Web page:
Basque Energy Cluster checks on marine energy in North America

Image source: Basque Energy Cluster

The Basque Energy Cluster led an exploratory five-day mission to the United States and Canada at the beginning of October, together with the rest of the members of the ELBE alliance: AREG, De Blauwe Cluster, Offshoreväst and Offshore Denmark.

The visit, which took place from October 1 to October 5, was focused on the three emerging marine energies – floating wind power, wave power and current power – in the north of the American continent.

According to the Basque Energy Cluster, the mission resulted in new contacts and potential collaboration initiatives for Basque companies. Over the next few weeks, members will receive a report including the main conclusions of the exploratory mission and the presentations that took place in the different sessions and meetings.

During the first two days in Washington DC, the delegates met with representatives from the Bureau of Ocean Energy Management, responsible for the leasing processes of the offshore areas for wind power in the United States; the Department of Energy, which informed the ELBE consortium about the most relevant aspects of the current American R&D programmes in relation to offshore wind power and ocean energy; and with the American Wind Energy Association, in order to review the status and future of the offshore wind power sector in the United States.

For the rest of the week, the delegation divided into two groups, one travelling to the west coast of the United States, where it had the opportunity to discover the state and expectations of floating wind power in California, through Principle Power, as well as the Redwood Coast Energy Authority, which collaborate in the development of a floating farm of 100-150 MW on the Californian coasts. It later visited Seattle to discover the plans for the development of a tidal energy test site first hand through the Pacific Marine Energy Center, an alliance between the University of Washington, Oregon State University and the University of Alaska Fairbanks, which has the backing of 35 million dollars from the federal government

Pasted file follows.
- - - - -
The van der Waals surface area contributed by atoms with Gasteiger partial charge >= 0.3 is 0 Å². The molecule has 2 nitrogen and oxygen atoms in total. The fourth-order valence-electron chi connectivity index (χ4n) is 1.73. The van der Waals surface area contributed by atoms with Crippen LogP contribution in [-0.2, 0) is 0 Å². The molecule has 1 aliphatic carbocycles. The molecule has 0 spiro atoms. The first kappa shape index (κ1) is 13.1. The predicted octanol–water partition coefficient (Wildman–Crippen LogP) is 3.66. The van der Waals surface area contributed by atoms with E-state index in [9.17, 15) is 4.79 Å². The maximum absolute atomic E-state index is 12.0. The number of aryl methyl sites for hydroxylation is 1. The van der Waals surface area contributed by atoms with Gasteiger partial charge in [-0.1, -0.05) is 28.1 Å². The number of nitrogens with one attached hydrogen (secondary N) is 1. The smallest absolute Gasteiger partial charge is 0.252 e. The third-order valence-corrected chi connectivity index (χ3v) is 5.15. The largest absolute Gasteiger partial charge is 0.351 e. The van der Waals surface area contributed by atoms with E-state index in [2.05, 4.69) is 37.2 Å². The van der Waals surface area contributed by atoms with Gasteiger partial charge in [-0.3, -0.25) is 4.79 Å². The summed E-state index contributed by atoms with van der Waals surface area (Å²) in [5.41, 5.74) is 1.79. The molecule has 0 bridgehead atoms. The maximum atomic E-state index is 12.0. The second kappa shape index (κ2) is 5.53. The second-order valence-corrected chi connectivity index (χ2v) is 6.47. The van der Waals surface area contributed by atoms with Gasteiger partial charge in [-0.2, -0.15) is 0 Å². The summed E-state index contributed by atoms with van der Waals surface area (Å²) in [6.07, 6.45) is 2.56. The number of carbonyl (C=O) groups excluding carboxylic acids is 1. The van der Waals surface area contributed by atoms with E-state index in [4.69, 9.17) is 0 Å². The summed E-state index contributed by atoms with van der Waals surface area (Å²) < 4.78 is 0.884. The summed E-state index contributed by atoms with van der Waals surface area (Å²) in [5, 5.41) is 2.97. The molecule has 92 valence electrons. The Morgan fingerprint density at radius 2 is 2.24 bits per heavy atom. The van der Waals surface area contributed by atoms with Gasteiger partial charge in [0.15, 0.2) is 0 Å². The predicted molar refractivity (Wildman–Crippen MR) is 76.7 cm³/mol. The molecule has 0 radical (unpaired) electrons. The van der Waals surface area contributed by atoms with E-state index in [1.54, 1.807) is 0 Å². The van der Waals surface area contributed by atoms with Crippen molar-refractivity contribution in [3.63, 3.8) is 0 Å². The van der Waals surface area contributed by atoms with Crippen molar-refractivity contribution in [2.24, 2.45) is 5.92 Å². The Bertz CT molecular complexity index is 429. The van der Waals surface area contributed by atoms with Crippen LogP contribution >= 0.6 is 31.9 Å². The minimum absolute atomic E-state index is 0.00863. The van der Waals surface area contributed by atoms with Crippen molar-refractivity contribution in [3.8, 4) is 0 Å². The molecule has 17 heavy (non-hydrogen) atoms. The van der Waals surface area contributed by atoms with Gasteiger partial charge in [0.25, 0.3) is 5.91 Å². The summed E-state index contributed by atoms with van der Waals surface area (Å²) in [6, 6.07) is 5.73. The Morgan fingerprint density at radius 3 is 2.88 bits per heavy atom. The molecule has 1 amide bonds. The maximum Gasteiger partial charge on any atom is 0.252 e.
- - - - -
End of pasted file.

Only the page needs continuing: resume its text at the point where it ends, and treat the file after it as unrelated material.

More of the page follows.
The other group travelled to Canada, more specifically to Halifax, in the province of Nova Scotia, epicentre of world development of current energy, where meetings were held with Marine Renewables Canada, Offshore Energy Research in Nova Scotia, Nova Scotia Department of Energy, Nova Scotia Business Inc., and Fundy Ocean Research Center for Energy (FORCE), the country’s pioneering centre in this field, with five areas prepared to host converters of up to 5 MW, which have now been reserved for the forthcoming years. The trip to Canada ended in Ottawa, where Natural Resources Canada presented the Canadian marine renewable energies support ecosystem to the consortium, with initiatives such as the Emerging Renewable Power Program, supporting demonstration projects, or the Clean Growth Hub, unique access window to the Canadian Government for clean technology companies.

Source: Basque Energy Cluster

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